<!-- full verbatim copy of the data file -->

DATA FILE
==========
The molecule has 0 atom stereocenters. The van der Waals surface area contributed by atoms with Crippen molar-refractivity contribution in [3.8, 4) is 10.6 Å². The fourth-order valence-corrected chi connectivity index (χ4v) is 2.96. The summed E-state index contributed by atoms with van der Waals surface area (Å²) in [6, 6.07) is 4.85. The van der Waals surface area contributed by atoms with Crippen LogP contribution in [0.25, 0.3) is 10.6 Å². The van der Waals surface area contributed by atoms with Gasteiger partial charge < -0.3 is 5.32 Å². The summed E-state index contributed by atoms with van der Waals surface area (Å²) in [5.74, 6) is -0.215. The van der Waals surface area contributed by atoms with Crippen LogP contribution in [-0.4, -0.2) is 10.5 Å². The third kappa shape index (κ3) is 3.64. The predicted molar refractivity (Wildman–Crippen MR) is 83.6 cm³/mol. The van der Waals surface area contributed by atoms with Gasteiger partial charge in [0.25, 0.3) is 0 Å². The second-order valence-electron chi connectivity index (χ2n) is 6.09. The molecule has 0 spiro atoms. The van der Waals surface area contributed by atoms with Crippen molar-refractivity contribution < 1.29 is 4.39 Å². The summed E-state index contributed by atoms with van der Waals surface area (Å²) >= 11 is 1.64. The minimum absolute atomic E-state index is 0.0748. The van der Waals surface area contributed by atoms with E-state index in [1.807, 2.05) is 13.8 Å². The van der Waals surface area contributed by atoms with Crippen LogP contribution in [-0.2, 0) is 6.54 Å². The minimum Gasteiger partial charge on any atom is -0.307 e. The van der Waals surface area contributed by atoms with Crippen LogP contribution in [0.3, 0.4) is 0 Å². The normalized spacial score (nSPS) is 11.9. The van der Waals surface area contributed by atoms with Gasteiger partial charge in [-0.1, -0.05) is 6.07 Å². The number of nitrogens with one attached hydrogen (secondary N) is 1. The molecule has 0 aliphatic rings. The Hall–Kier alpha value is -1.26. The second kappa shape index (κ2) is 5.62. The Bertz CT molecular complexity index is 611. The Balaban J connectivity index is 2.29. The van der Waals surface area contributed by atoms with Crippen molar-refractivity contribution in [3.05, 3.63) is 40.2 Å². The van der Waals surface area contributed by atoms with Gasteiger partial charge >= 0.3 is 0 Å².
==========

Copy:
The molecule has 0 atom stereocenters. The van der Waals surface area contributed by atoms with Crippen molar-refractivity contribution in [3.8, 4) is 10.6 Å². The fourth-order valence-corrected chi connectivity index (χ4v) is 2.96. The summed E-state index contributed by atoms with van der Waals surface area (Å²) in [6, 6.07) is 4.85. The van der Waals surface area contributed by atoms with Crippen LogP contribution in [0.25, 0.3) is 10.6 Å². The van der Waals surface area contributed by atoms with Gasteiger partial charge < -0.3 is 5.32 Å². The summed E-state index contributed by atoms with van der Waals surface area (Å²) in [5.74, 6) is -0.215. The van der Waals surface area contributed by atoms with Crippen LogP contribution in [-0.4, -0.2) is 10.5 Å². The third kappa shape index (κ3) is 3.64. The predicted molar refractivity (Wildman–Crippen MR) is 83.6 cm³/mol. The van der Waals surface area contributed by atoms with Gasteiger partial charge in [0.25, 0.3) is 0 Å². The second-order valence-electron chi connectivity index (χ2n) is 6.09. The molecule has 0 spiro atoms. The van der Waals surface area contributed by atoms with Crippen molar-refractivity contribution < 1.29 is 4.39 Å². The summed E-state index contributed by atoms with van der Waals surface area (Å²) >= 11 is 1.64. The minimum absolute atomic E-state index is 0.0748. The van der Waals surface area contributed by atoms with E-state index in [1.807, 2.05) is 13.8 Å². The van der Waals surface area contributed by atoms with Crippen LogP contribution in [-0.2, 0) is 6.54 Å². The minimum Gasteiger partial charge on any atom is -0.307 e. The van der Waals surface area contributed by atoms with Crippen LogP contribution in [0.3, 0.4) is 0 Å². The normalized spacial score (nSPS) is 11.9. The van der Waals surface area contributed by atoms with Gasteiger partial charge in [-0.1, -0.05) is 6.07 Å². The number of nitrogens with one attached hydrogen (secondary N) is 1. The molecule has 0 aliphatic rings. The Hall–Kier alpha value is -1.26. The second kappa shape index (κ2) is 5.62. The Bertz CT molecular complexity index is 611. The Balaban J connectivity index is 2.29. The van der Waals surface area contributed by atoms with Crippen molar-refractivity contribution in [3.05, 3.63) is 40.2 Å². The van der Waals surface area contributed by atoms with Gasteiger partial charge >= 0.3 is 0 Å².